"It's important for spaces of art to be able to be different. Some of the most interesting and innovative displays don't look much like galleries any more."
Tom Clark, Editor of the Transformer website
Being an artist on a small island like Malta can be difficult, especially when it comes to recognition on an international scale.
Transformer takes place over two years, starting in 2017, as part of Valletta European Capital of Culture programme. As well as public talks, workshops and residencies, Transformer involves a multi-site exhibition, running from 8 September-14 October 2018.
Tom Clark is the editor of Transformer’s website, and an adviser on the project. Our Capturing Valletta student journalist, Sarah Zammit Munro, asked him a few questions about AROs.
What kind of art projects do AROs usually support or exhibit?
Generally, you could say the kinds of projects that are accepted are more exploratory and experimental. They are not always driven by pressures required by the market or institutions of art history. They might be lower budget. They might be open-ended research projects.
They can often be the stepping stone for an artist to achieve recognition in the market or among institutions. This last point can be a contentious one, though, as AROs may feel aiming for ‘market’ or ‘institution’ recognition threatens their ability to define their own value. They may prefer to enter into the market on their own terms.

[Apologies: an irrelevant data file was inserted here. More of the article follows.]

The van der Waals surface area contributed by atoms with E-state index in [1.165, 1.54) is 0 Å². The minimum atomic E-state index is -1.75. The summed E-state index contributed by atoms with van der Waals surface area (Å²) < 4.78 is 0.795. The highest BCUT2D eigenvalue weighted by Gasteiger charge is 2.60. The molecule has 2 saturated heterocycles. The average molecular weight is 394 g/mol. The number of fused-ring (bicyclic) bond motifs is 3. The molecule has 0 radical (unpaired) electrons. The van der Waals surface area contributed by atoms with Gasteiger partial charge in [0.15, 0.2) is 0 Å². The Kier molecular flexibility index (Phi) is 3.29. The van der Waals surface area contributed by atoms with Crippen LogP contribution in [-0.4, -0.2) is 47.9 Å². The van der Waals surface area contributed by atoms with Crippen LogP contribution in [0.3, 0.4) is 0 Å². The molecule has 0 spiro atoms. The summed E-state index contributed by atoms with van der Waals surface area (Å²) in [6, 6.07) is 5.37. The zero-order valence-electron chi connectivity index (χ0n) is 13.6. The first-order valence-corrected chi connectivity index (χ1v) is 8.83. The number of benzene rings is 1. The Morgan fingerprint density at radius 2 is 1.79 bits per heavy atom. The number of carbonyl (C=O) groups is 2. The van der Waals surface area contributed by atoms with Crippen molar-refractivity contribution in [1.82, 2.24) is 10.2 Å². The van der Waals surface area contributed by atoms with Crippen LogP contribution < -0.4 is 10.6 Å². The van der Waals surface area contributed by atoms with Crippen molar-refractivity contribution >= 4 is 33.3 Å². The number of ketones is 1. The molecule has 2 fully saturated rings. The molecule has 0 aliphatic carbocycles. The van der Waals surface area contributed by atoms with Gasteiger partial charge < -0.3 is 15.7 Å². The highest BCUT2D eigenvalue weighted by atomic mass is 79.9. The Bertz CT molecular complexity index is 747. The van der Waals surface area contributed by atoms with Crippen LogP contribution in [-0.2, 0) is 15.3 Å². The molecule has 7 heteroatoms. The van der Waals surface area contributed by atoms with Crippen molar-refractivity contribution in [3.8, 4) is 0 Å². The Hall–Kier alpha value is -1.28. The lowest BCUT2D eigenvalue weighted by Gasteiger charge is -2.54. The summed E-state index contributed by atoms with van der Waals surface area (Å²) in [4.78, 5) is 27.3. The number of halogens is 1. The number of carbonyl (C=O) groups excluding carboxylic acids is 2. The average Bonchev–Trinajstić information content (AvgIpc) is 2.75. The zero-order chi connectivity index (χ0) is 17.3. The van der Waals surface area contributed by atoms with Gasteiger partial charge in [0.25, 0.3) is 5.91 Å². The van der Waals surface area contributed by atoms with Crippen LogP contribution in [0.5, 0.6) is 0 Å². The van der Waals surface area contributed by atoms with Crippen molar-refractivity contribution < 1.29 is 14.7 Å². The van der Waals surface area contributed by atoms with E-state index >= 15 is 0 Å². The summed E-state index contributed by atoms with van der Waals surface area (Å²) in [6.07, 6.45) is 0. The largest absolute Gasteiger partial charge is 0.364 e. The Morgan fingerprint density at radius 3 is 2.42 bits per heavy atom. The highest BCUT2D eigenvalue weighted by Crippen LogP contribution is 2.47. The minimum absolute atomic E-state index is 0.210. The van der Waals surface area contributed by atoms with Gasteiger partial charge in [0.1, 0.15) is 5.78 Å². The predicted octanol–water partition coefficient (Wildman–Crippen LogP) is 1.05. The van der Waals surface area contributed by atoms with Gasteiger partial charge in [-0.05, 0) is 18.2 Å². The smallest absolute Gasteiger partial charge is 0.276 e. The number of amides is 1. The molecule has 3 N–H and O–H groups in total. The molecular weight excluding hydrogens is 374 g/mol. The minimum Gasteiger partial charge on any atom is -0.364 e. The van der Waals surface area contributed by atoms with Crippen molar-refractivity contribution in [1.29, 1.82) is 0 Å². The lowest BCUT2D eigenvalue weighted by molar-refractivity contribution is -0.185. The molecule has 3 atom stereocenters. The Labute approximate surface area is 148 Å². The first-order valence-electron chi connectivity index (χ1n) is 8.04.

The diversity within AROs means they exhibit a wide variety of projects, and this is a great strength of the model. AROs are often run on a voluntary or minimally funded basis. They are made up of the interests of the organisers leading the programme.
The importance of collaboration and of the organisers' own networks is hard to understate. Such networks can go back to the organisers’ art school peers. They grow to explore and generate a discourse or community of practice around founding interests.
Since Malta is a smaller country than others, should we consider government funding for restoration of small spaces, or funds to support cultural start-ups?
A strong and healthy cultural sector is really important to support. There's an argument for continuing to support existing spaces, but it’s also important that you help new spaces start and develop. However, there is also an argument for innovation. If a new space has to work around the problem of funding, it can make itself more durable, sustainable and exciting.
I don't think that it’s a good idea to just keep pouring money into an unchanged system of cultural institutions run only around the museum/gallery model. It's important for spaces of art to be able to be different. Some of the most interesting and innovative displays don't look much like galleries any more. Funding policies need to be more open and flexible to encourage this, and art spaces should think about how they contribute to this collective future as well.
Ultimately, I think the arts and humanities are worth it, and there should be more funding allocated to these sectors in general. But this should be led by those sectors and their users, not just from above. Government policy can often see value through a political frame, with more importance being given to tourism and heritage than to innovative contemporary art.